Although ultrasound parameters and technique used in our study were different to the study done by Parameswari et al., our results were similar that is ultrasound indices have a better negative predictive value in predicting difficult laryngoscopy.
A review of all USG studies for difficult airway assessment performed by Fulkerson et al. demonstrated that the mentohyoid distance, skin to thyrohyoid distance, and skin to hyoid distance were the best predictors of a difficult laryngoscopy – similar results to our study. According to them, all these measurements should be taken in sniffing position, while we measured ultrasound parameters in the neck extended position, we did not employ a classical sniffing position.
We tried to explore the utility of ultrasound measurement of anterior neck thickness in predicting difficult laryngoscopy and how they compare to clinical bedside tests. Our quest for quick and easy measurement of an effective anterior neck thickness led to use of a low-frequency curvilinear probe in the sagittal plane to measure skin to hyoid bone and skin to thyrohyoid membrane distance. To the best of our knowledge, this is the only observational study where a curvilinear probe is used in such a fashion.
There were a few limitations of our study – the first is the fact that the anterior neck soft tissue varies greatly between males and females and depending on their age and comorbidities. Obese patients, who are at a higher risk of difficult airway events were not included in this study for the sake of uniformity. Pregnant patients were not added for the same reason. The assessment of the sonographic parameters was performed uniformly; however, in view of the minute distances measured, it would be an error if we failed to acknowledge the fact that maintaining uniform probe pressure in each patient is difficult and this might lead to inadvertent measuring errors – some distances might be measured as less than their actual value.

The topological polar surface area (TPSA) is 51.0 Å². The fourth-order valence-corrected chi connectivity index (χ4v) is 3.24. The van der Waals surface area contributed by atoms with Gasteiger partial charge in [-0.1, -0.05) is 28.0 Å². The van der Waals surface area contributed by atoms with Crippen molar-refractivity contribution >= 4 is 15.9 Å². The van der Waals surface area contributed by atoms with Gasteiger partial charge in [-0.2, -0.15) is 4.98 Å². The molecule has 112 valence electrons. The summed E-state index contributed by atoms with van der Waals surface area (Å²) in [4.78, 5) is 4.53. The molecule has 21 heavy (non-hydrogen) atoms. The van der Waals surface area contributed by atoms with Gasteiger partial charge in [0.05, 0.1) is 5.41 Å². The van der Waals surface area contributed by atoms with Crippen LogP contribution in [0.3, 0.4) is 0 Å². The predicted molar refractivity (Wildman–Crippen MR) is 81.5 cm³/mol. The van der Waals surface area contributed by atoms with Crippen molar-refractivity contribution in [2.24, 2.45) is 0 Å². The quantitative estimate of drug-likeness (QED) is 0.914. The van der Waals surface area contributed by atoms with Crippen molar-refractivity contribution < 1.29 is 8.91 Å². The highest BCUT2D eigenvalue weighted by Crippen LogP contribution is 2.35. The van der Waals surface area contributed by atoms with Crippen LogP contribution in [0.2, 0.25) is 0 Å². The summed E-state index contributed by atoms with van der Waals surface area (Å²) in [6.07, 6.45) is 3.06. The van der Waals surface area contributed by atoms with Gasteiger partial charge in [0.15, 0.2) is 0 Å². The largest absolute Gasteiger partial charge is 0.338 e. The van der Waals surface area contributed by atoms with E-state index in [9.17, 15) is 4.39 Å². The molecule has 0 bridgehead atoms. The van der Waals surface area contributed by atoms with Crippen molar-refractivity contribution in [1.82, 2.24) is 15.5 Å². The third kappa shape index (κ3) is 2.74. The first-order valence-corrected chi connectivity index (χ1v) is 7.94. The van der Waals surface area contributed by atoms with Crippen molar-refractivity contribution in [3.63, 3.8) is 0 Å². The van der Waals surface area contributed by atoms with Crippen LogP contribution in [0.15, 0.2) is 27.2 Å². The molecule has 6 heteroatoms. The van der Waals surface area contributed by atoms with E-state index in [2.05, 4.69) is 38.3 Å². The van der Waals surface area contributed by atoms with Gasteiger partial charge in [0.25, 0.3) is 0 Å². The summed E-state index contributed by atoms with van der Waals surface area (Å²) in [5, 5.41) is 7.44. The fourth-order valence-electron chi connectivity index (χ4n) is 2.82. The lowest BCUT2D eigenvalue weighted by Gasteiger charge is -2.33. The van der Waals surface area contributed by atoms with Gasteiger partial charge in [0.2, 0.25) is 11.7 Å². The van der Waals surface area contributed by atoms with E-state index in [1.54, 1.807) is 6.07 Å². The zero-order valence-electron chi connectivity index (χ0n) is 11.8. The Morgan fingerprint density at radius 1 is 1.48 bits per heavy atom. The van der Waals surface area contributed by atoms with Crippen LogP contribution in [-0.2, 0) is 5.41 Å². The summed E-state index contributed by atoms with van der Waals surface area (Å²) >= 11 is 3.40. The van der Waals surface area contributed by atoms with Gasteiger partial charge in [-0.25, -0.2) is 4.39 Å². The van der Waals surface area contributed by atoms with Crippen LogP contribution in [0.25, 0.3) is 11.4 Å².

| Conclusion|| |
In our study, ultrasound measurements of skin to hyoid bone and skin to thyrohyoid membrane distance fail to eclipse clinical parameters in accurately predicting a difficult laryngoscopy. They may have some value in ruling out a difficult laryngoscopy, but still they cannot be reliably used as stand-alone predictors of difficult laryngoscopy. This is perhaps because in laryngoscopy the sum is greater than the parts. Since laryngoscopy relies on multiple parameters, perhaps it is simplistic to rely on a single parameter.
Further studies are required to identify an optimum model of airway prediction.
Financial support and sponsorship
Conflicts of interest
There are no conflicts of interest.
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[Figure 1], [Figure 2], [Figure 3], [Figure 4]
[Table 1], [Table 2], [Table 3]